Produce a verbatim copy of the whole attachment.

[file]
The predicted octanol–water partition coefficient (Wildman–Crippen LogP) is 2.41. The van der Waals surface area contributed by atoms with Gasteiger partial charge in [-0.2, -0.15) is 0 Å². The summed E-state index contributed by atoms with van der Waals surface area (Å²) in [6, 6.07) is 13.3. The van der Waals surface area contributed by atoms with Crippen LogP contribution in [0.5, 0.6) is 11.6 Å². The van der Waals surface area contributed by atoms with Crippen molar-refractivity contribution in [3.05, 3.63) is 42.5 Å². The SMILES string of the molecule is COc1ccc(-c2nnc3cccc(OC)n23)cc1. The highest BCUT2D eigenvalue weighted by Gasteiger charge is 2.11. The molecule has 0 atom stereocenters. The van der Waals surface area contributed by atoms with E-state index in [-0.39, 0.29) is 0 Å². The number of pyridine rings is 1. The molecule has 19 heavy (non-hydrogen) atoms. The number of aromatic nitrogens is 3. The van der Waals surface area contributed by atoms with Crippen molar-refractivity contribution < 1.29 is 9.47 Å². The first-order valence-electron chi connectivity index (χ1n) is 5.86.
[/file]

The predicted octanol–water partition coefficient (Wildman–Crippen LogP) is 2.41. The van der Waals surface area contributed by atoms with Gasteiger partial charge in [-0.2, -0.15) is 0 Å². The summed E-state index contributed by atoms with van der Waals surface area (Å²) in [6, 6.07) is 13.3. The van der Waals surface area contributed by atoms with Crippen LogP contribution in [0.5, 0.6) is 11.6 Å². The van der Waals surface area contributed by atoms with Crippen molar-refractivity contribution in [3.05, 3.63) is 42.5 Å². The SMILES string of the molecule is COc1ccc(-c2nnc3cccc(OC)n23)cc1. The highest BCUT2D eigenvalue weighted by Gasteiger charge is 2.11. The molecule has 0 atom stereocenters. The van der Waals surface area contributed by atoms with E-state index in [-0.39, 0.29) is 0 Å². The number of pyridine rings is 1. The molecule has 19 heavy (non-hydrogen) atoms. The number of aromatic nitrogens is 3. The van der Waals surface area contributed by atoms with Crippen molar-refractivity contribution < 1.29 is 9.47 Å². The first-order valence-electron chi connectivity index (χ1n) is 5.86.